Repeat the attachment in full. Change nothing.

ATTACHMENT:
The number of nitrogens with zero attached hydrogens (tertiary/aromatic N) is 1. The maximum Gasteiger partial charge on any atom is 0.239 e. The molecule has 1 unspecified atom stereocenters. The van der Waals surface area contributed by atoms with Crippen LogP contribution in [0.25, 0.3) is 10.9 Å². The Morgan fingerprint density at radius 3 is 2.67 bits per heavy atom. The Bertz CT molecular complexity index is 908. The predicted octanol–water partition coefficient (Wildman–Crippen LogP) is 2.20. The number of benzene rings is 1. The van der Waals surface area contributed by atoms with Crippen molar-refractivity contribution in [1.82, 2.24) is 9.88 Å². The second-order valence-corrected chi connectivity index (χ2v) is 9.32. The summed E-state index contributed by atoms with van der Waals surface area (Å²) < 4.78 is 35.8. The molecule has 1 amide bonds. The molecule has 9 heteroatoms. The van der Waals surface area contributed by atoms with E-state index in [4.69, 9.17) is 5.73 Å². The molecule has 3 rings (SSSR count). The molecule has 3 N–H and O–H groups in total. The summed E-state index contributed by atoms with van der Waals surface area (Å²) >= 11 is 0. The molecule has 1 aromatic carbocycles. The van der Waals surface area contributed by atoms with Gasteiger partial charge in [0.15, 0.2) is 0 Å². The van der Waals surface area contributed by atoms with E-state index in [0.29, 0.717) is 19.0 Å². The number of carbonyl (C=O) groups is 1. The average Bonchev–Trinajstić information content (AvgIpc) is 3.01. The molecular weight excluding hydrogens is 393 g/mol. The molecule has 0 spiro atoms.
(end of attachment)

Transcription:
The number of nitrogens with zero attached hydrogens (tertiary/aromatic N) is 1. The maximum Gasteiger partial charge on any atom is 0.239 e. The molecule has 1 unspecified atom stereocenters. The van der Waals surface area contributed by atoms with Crippen LogP contribution in [0.25, 0.3) is 10.9 Å². The Morgan fingerprint density at radius 3 is 2.67 bits per heavy atom. The Bertz CT molecular complexity index is 908. The predicted octanol–water partition coefficient (Wildman–Crippen LogP) is 2.20. The number of benzene rings is 1. The van der Waals surface area contributed by atoms with Crippen molar-refractivity contribution in [1.82, 2.24) is 9.88 Å². The second-order valence-corrected chi connectivity index (χ2v) is 9.32. The summed E-state index contributed by atoms with van der Waals surface area (Å²) < 4.78 is 35.8. The molecule has 1 amide bonds. The molecule has 9 heteroatoms. The van der Waals surface area contributed by atoms with E-state index in [4.69, 9.17) is 5.73 Å². The molecule has 3 rings (SSSR count). The molecule has 3 N–H and O–H groups in total. The summed E-state index contributed by atoms with van der Waals surface area (Å²) >= 11 is 0. The molecule has 1 aromatic carbocycles. The van der Waals surface area contributed by atoms with Gasteiger partial charge in [0.15, 0.2) is 0 Å². The van der Waals surface area contributed by atoms with E-state index in [0.29, 0.717) is 19.0 Å². The number of carbonyl (C=O) groups is 1. The average Bonchev–Trinajstić information content (AvgIpc) is 3.01. The molecular weight excluding hydrogens is 393 g/mol. The molecule has 0 spiro atoms.